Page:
Thursday, July 28, 2011

Navigating the "World of SharePoint 2010” and All It Encompasses

Posted on EPC Group's AIIM.ORG Expert Blog - July 26, 2011 - 12:24 PM

By Errin OConnor, Founder & CEO at EPC

Microsoft SharePoint 2010 is one of the most popular software programs \ platforms in history and with it has come a community with a near cult following as well as a large number of extremely powerful products that can integrate with it and continue to allow it to be tailored to your organization’s specific business needs.

For a CIO or IT Director new to the world of SharePoint I can’t imagine the questions they must may have as the blogosphere \ web can provide them with a fantastic amount of free information (correct and unbelievably incorrect), but it is key to consider the source. Is this person that authored the article 2 years into SharePoint and on their 1st or 2nd deployment or an administrator within their company in a very specific environment meant to meet a specific need of their organization or a true SharePoint expert or just an SharePoint trainer speaking in theory.

Playing devil’s advocate, and not to say I am the top expert out there on SharePoint, but I know of myself and a handful of others in the U.S. who have been working with SharePoint since its 2001 release (in the Tahoe days).

It pains me to read 17 articles on governance that all have a different opinion but what are their experiences? (Client’s \ Sources, etc.) What set of external circumstances did this “governance project” have in terms of political landmines, possibly the business or I.T. having issues with the development department(s) or even the parent company who “owns” the top level SharePoint farm but a division or partner firm wanting to stand-up their own specific SharePoint farm to meet requirements or a timeline that the parent company cannot meet.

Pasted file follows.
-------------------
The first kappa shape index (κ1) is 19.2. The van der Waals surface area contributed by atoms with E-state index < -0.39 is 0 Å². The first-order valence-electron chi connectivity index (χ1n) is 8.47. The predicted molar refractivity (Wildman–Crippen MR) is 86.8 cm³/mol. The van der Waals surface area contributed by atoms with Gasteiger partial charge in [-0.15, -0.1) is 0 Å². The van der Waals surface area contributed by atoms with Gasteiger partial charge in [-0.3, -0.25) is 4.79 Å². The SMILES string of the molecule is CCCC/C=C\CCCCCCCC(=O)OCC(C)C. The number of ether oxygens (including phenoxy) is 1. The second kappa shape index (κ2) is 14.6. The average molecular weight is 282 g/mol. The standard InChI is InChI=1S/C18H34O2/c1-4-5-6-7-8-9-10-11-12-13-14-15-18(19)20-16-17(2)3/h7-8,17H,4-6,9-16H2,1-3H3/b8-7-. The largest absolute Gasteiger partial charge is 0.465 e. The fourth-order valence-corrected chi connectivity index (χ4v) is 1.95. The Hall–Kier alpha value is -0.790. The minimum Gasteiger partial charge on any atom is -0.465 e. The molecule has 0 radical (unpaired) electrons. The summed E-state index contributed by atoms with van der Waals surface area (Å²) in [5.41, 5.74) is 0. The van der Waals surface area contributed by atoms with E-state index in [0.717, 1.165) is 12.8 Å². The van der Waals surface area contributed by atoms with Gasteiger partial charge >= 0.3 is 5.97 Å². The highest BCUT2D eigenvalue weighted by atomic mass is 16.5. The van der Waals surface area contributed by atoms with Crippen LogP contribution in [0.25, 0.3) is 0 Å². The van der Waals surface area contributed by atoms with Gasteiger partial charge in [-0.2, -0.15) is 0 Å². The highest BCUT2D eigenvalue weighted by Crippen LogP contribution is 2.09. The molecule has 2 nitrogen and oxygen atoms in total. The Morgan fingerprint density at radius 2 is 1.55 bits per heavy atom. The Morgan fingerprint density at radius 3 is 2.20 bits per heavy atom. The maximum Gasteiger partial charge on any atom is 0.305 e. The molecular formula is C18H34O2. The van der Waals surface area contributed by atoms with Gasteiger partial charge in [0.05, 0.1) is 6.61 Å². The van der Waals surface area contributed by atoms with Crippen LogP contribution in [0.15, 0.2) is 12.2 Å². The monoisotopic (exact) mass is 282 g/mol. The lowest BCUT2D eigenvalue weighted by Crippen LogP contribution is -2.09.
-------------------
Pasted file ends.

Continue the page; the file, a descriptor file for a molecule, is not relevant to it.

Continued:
Business does not always play nice with I.T. and vice versa.

System Architecture – Environment

You can absolutely virtualize your entire SharePoint environment, including your SQL Server(s). EPC Group has completed 75+ SharePoint 2010 projects with absolutely no virtualization issues. This has been a long standing questions regarding, “Should we keep the front-end web servers virtual and make the SQL boxes physical?” You can absolutely virtualize the entire farm with no issues.